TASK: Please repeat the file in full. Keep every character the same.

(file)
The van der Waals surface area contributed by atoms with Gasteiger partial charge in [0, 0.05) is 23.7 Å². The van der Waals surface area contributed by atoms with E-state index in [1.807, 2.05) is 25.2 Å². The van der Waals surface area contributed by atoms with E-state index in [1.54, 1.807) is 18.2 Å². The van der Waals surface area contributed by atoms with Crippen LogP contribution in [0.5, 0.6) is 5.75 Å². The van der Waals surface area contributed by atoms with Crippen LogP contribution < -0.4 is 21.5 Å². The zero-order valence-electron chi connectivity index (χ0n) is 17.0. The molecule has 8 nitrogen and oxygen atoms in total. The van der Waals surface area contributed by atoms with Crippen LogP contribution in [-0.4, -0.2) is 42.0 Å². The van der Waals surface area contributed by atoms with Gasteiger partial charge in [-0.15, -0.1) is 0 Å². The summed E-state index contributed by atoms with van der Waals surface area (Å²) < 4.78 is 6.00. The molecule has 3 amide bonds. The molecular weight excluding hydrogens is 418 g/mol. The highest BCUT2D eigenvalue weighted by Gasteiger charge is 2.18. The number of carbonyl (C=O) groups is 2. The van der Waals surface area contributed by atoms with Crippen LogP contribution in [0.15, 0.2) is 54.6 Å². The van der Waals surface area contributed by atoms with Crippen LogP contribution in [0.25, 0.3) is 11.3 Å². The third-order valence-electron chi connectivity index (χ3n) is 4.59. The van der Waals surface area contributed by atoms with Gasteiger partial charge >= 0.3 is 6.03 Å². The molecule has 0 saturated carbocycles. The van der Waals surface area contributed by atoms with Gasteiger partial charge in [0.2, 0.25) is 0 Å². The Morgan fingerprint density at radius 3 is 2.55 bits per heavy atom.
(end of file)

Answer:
The van der Waals surface area contributed by atoms with Gasteiger partial charge in [0, 0.05) is 23.7 Å². The van der Waals surface area contributed by atoms with E-state index in [1.807, 2.05) is 25.2 Å². The van der Waals surface area contributed by atoms with E-state index in [1.54, 1.807) is 18.2 Å². The van der Waals surface area contributed by atoms with Crippen LogP contribution in [0.5, 0.6) is 5.75 Å². The van der Waals surface area contributed by atoms with Crippen LogP contribution < -0.4 is 21.5 Å². The zero-order valence-electron chi connectivity index (χ0n) is 17.0. The molecule has 8 nitrogen and oxygen atoms in total. The van der Waals surface area contributed by atoms with Crippen LogP contribution in [-0.4, -0.2) is 42.0 Å². The van der Waals surface area contributed by atoms with Gasteiger partial charge in [-0.15, -0.1) is 0 Å². The summed E-state index contributed by atoms with van der Waals surface area (Å²) < 4.78 is 6.00. The molecule has 3 amide bonds. The molecular weight excluding hydrogens is 418 g/mol. The highest BCUT2D eigenvalue weighted by Gasteiger charge is 2.18. The number of carbonyl (C=O) groups is 2. The van der Waals surface area contributed by atoms with Crippen LogP contribution in [0.15, 0.2) is 54.6 Å². The van der Waals surface area contributed by atoms with Crippen LogP contribution in [0.25, 0.3) is 11.3 Å². The third-order valence-electron chi connectivity index (χ3n) is 4.59. The van der Waals surface area contributed by atoms with Gasteiger partial charge >= 0.3 is 6.03 Å². The molecule has 0 saturated carbocycles. The van der Waals surface area contributed by atoms with Gasteiger partial charge in [0.2, 0.25) is 0 Å². The Morgan fingerprint density at radius 3 is 2.55 bits per heavy atom.